Giraffe Shuttle

Transportable power source that facilitates the mobility of GE Healthcare Giraffe beds and Panda Warmers within a hospital building.

Premature newborns need a warm, stable thermal environment. That’s because their lives depend on it. And when they need to be transported from the labor room to the NICU, the Giraffe™ Shuttle™ with the Giraffe beds or Panda™ Warmers* does more than just make that journey away from mom gentler––it makes it safer too. That’s because it’s clinically proven to provide better thermoregulation and reduce the risks associated with traditional intra-hospital transport.

One bed—at all times—anywhere in the hospital.

More than just convenient. It’s clinically proven.

Safer transport means a better bottom line.

Because traditional intra-hospital transport methods may be costing more than you think.
  • Bed transfers contribute to lower admission temperatures2,3
  • Lower admission temperatures contribute to higher infection rates4
  • Infection treatment leads to higher cost5

Education & training

The GiraffeCare™ clinical education program educates caregivers about the Giraffe microenvironment and how it promotes better clinical outcomes and improves best practices.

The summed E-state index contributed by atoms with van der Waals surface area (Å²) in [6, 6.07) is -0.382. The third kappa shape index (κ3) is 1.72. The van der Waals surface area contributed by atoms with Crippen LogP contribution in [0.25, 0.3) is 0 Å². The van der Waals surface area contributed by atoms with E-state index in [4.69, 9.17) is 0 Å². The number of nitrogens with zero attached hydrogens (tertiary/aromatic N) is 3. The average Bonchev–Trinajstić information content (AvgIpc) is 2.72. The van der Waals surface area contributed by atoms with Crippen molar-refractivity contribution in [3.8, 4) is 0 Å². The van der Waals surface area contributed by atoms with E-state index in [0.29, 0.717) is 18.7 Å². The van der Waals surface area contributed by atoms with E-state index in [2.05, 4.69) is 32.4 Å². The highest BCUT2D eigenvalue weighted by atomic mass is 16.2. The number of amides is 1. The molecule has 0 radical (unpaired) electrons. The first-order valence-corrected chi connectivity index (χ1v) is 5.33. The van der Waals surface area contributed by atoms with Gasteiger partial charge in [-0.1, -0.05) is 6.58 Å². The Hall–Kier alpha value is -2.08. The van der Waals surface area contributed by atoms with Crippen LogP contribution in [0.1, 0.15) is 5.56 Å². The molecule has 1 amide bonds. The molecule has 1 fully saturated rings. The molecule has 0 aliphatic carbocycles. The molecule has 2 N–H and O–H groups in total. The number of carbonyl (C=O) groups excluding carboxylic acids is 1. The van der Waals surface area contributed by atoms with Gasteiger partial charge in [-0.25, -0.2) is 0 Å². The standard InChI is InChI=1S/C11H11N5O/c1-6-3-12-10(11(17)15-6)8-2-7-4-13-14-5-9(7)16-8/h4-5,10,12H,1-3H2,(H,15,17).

*Incubators and warmers compatible with the Giraffe Shuttle include: Giraffe OmniBed Carestation, Giraffe Incubator Carestation, Giraffe Warmer, Panda Warmer, Giraffe Incubator and Giraffe OmniBed

1. Kim SM et al. Improved care and growth outcomes by using hybrid humidified incubators in very preterm infant. Pediatrics 125(1), 137-145, 2010

2. Nedrelow J, Bloom BT, and Clark RH. Admission temperature is an independent predictor of survival for infants born between 24-29 weeks gestation. Pediatric Academic Society Meeting, 5/7/2007, E-PAS2007:617934.25.

3. Bhatt DH, Carlos CG, Parikh AN, White R, Seri I, and Ramanathan R. Prevalence of transitional hypothermia in newborn infants on admission to newborn intensive care units. Pediatric Academic Society Meeting, 5/7/2007, E-PAS2007:617933.23. • From 24 to 29 weeks…temperature had an independent effect on survival. For each degree change there was an increase in survival by approximately 10%.

4. Laptook AR, Salhab W, Bhaskar B and Neonatal Research Network. Admission temperature of low birthweight infants: Predictors and associated morbidities. Pediatrics 2007; 119:e643-e649. • Admission temperature was inversely related to…late-onset sepsis (11% increase per 1°C decrease).

5. Payne et al , 2004. Marginal Increase in Cost and Excess Length of Stay Associated With Nosocomial Bloodstream Infections in Surviving Very Low Birthweight Infants, Pediatrics, Vol 114, No2. • Nosocomial Infections have the greatest impact on overall cost for very low birthweight Infants.